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Understandin Smart City


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The ppt tells about the smart city which was launched by Mr.Narendra Modi.

Published in: Environment
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Understandin Smart City

  1. 1. 1 Rahul Binaikia KOLKATA, INDIA
  2. 2. Definition of Smart City :  Smart cities use information and communication technologies (ICT) to be more intelligent and efficient in the use of resources, resulting in cost and energy savings, improved service delivery and quality of life, and reduced environmental footprint--all supporting innovation and the low-carbon economy. Origin of Smart city  The concept of smart cities originated at the time when the entire world was facing one of the worst economic crises. In 2008, IBM began work on a 'smarter cities' concept as part of its Smarter Planet initiative. By the beginning of 2009, the concept had captivated the imagination of various nations across the globe. Initiative of European cities for being Smart  European cities tend to be denser and have better public transit.  Larger commitment to cycling and walking.  A stronger focus on sustainability and low-carbon solutions. 2 Smart City : Introduction
  3. 3.  The need to handle global environment and urbanization problems --Global warming and climate change --Population increase and resource depletion --Adverse effects of increasing urbanization  The need to accommodate changing lifestyles --Valuing usage above ownership e.g., increase in the sharing or renting of motor vehicles. --Focusing on non-monetary values e.g., The givers do not exchange their expertise or other skill for money, but rather to satisfy personal values such as their wish to help people: e.g., In India Teach India - Times Group initiative. --Having wider opportunities for work and study e.g., the Internet is making it possible for everyone, from children to the elderly, to study when and where they want. --Overcoming restrictions of time and place e.g., video streaming services and advances in recording functions allow viewers to watch video or TV content whenever they want, and do not require viewers to be present at specific times. --Being both a consumer and a producer e.g., in the energy field, people who install their own solar power generator can act as both a user and a supplier.  The need for a long-term approach to developing sustainable cities --Managing the lifecycles of cities --Improving economic performance over the entire Lifecycle e.g., pollution, that are very expensive to clean up later. --Enhancing city competitiveness 3 Why Smart Cities are needed now? ….to be continued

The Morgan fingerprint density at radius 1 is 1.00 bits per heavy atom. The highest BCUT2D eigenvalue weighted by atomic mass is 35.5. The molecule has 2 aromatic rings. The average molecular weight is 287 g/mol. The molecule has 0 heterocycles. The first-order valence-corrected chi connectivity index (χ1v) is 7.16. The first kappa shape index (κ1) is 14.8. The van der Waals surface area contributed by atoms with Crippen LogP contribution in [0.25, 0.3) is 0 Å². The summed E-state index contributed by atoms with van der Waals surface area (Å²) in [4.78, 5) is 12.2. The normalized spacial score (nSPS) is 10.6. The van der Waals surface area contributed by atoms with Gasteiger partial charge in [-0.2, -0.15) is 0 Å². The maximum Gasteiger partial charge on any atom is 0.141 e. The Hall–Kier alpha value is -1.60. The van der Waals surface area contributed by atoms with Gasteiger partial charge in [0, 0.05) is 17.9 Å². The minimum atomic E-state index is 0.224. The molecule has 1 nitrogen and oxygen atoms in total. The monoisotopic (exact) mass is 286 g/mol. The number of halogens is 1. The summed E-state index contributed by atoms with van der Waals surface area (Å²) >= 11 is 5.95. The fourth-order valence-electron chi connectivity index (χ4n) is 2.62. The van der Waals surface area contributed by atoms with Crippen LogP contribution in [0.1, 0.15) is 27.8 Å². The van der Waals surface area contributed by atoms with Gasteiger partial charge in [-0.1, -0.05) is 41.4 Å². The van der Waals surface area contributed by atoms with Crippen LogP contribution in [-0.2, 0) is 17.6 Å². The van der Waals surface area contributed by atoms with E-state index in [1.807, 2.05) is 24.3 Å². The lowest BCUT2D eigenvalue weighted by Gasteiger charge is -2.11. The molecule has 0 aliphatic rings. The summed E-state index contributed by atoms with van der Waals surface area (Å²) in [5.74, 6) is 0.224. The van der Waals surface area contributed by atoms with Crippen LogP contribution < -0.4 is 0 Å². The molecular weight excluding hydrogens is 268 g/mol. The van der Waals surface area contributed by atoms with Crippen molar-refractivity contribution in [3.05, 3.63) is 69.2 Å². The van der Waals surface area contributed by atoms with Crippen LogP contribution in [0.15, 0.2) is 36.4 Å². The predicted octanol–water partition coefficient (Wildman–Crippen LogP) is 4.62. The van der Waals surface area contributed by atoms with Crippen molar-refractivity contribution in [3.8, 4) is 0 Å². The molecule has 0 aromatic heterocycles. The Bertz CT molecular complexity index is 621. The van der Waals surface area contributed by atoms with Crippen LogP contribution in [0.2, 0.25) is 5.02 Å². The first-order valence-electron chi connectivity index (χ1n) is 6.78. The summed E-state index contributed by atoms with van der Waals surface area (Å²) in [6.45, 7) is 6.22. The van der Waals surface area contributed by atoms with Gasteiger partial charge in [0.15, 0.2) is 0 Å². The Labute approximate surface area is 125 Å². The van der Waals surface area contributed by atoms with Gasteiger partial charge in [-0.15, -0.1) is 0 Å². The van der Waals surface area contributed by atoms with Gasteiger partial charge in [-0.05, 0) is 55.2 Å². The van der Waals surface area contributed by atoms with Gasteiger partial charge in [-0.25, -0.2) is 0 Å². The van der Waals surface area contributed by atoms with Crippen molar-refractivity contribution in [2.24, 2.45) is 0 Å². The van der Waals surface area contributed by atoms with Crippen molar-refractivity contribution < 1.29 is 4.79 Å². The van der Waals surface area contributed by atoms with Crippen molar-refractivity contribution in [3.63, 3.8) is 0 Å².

4. 4. --Managing the lifecycles of cities  Early phase: Provide the infrastructure needed for the operation of the city.  Growth Phase: Expand and intensify the infrastructure to ensure that supply can keep the pace with increasing demands of the growing demand.  Mature phase: Enhance infrastructure to ensure the delivery of high-quality services based on criteria such as ease- of-use and comfort.  Transformation phase: Integrate infrastructure systems to satisfy social values such as aiding, or at least avoiding damage to, the natural environment. 4 Why Smart Cities are needed now? The need for a long-term approach to developing sustainable cities --Improving economic performance over the entire Lifecycle e.g., pollution, that are very expensive to clean up later. --Enhancing city competitiveness: In terms of services(education , healthcare ),waste management, water management ,transportation, safety etc.
  5. 5. Smart City for growing population There is a worldwide trend toward Smart Cities as shown by the following: • Half of the world population is living in cities in 2013 • Half of the population of Asia will be living in cities by 2020 • Half of the population of Africa will be living in cities by 2035 • Population in cities is expected to grow from 3.6 Billion to 6.3 Billion by 2050. • Over 50% of urbanization involves cities of less that 500K people • India's Population in 2011 was 1.21 billion • Current Population of India in 2014 is 1.27 billion • Nine satellite cities could be covered under this scheme. • About 44 cities with 10 lakh to 40 lakh population, 17 state capitals, 10 tourist and religious cities and another 20 with 5 lakh to 10 lakh population could also make it to the list. 5